All of the aforementioned aspects of language technology open up potential areas of employment for computational linguists. Up until the eighties, computational linguists used to work primarily in research, but in recent years an increasing number of job opportunities has become available in the translation departments of larger companies, in software enterprises (especially in the development of tools to support translation and in information retrieval) and with publishers and libraries.
The Institute of Computational Linguistics in Zurich maintains relations with language technology companies, some of which also offer internships. Internships are not strictly required for a degree in computational linguistics but, just like exchange semesters abroad, they offer a supplement to one's studies that is highly recommended.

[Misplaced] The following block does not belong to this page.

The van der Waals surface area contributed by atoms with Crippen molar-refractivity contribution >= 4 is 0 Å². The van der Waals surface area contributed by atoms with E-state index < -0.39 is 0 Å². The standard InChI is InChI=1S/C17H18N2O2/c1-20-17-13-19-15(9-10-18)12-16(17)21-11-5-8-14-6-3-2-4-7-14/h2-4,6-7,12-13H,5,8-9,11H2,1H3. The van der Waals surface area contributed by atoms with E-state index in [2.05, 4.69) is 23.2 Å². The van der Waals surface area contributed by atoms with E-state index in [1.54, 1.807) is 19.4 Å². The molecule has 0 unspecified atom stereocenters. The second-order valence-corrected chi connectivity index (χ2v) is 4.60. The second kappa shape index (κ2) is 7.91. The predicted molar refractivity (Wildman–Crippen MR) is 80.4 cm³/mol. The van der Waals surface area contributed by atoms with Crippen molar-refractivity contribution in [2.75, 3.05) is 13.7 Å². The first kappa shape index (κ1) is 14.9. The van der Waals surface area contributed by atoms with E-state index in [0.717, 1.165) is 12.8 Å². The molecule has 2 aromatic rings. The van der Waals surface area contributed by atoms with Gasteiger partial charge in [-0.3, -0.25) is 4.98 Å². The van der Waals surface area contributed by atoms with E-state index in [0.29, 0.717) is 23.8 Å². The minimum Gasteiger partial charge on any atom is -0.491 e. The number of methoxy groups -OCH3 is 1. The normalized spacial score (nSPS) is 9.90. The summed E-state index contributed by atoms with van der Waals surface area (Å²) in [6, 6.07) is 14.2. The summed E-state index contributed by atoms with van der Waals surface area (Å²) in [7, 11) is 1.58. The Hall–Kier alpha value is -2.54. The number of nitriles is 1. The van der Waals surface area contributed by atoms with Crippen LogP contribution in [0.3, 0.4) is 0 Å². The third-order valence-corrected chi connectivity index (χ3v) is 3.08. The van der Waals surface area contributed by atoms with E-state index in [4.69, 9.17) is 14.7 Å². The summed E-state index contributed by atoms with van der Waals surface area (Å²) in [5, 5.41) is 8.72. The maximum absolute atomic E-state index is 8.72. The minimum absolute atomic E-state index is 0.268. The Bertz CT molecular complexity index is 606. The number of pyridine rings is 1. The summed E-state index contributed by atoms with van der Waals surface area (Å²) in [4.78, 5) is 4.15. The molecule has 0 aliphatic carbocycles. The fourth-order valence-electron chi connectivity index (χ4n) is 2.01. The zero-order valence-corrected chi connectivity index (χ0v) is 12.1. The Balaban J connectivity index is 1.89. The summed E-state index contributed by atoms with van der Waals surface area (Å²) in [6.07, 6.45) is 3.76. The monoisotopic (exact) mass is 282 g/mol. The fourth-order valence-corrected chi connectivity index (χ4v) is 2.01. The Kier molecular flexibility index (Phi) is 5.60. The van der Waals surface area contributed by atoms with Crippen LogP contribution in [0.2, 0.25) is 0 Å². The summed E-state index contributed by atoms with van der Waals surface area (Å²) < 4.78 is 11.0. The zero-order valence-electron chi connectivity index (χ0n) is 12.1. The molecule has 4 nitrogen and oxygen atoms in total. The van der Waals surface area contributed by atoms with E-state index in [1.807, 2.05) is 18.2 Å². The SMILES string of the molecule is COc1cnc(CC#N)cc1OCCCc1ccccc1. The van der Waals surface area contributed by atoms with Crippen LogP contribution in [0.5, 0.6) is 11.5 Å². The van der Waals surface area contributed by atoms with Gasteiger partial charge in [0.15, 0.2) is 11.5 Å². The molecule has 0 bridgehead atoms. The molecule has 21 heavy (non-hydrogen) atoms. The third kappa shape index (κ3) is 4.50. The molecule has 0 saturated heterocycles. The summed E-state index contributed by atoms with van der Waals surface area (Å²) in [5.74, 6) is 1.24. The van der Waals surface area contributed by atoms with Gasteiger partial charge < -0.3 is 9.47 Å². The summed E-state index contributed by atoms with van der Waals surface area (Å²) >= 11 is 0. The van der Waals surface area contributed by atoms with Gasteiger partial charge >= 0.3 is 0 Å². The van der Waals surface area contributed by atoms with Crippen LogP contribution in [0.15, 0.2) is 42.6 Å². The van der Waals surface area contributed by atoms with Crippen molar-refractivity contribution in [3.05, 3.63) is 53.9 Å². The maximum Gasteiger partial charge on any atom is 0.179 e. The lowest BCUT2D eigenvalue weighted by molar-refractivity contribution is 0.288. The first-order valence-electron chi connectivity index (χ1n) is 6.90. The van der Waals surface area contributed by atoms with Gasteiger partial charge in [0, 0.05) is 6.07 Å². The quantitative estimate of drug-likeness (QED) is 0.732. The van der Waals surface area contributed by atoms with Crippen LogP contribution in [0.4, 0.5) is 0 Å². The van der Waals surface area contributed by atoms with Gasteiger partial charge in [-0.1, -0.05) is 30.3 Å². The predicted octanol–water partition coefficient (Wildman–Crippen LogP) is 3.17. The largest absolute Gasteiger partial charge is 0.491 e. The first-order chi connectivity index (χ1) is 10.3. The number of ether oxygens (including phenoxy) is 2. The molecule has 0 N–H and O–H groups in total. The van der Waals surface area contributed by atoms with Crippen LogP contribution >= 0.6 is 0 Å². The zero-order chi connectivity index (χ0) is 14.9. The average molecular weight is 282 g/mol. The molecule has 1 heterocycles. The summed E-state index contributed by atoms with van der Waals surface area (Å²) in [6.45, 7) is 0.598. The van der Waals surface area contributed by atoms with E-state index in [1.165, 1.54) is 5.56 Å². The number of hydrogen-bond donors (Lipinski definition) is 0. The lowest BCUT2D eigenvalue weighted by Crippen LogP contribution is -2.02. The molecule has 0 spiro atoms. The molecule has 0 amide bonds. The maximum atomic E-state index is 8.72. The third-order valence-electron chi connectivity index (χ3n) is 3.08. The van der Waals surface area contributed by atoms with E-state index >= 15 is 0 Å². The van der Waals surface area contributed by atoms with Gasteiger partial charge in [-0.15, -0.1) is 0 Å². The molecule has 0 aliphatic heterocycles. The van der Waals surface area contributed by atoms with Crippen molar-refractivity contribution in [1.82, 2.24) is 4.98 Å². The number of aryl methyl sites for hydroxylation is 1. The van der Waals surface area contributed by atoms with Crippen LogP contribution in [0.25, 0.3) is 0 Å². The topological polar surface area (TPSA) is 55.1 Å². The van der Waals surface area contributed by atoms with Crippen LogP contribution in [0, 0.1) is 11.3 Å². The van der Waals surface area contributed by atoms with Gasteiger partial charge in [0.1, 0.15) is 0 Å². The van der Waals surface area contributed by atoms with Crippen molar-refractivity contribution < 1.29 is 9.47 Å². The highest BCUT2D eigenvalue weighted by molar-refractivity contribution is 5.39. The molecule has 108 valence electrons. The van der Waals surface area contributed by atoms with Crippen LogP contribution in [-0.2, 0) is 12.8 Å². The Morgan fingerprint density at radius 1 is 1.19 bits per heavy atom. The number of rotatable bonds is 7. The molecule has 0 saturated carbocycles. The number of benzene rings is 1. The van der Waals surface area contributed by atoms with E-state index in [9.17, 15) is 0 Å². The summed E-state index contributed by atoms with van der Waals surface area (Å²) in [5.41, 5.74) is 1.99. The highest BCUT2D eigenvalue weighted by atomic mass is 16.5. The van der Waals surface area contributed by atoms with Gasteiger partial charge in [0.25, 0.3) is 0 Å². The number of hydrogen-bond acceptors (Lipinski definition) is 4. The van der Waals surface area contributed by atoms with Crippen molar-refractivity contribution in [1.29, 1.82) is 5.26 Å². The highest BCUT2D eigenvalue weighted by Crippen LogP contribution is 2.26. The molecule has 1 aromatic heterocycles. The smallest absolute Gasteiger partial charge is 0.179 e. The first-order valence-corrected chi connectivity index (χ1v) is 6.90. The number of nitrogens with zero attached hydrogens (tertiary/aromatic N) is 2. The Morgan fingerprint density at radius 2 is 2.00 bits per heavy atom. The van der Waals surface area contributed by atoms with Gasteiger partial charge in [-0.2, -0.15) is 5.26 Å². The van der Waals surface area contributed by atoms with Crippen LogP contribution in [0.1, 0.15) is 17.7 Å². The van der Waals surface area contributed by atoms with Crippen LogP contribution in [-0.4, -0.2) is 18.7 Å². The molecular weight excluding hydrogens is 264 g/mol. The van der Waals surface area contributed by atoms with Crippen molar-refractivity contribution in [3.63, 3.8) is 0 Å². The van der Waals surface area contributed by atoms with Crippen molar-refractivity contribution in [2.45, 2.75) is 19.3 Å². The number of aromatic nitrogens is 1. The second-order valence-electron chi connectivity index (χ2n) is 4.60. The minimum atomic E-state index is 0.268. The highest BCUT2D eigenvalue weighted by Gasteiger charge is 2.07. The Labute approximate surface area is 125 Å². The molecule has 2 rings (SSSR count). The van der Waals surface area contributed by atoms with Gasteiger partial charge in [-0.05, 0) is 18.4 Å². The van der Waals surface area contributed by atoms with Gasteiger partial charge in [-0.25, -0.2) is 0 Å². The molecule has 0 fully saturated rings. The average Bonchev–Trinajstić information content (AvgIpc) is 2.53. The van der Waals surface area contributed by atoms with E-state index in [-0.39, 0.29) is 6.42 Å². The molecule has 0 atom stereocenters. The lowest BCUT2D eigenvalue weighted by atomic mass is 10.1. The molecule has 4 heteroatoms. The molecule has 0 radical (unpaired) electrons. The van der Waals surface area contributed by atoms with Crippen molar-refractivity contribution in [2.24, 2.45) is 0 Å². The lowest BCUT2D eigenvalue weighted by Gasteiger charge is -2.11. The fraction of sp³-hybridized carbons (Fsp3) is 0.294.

For students who do not intend to pursue a career in computational linguistics in the narrow sense, a degree in computational linguistics provides important additional qualifications with regard to language technology, new media and information technology.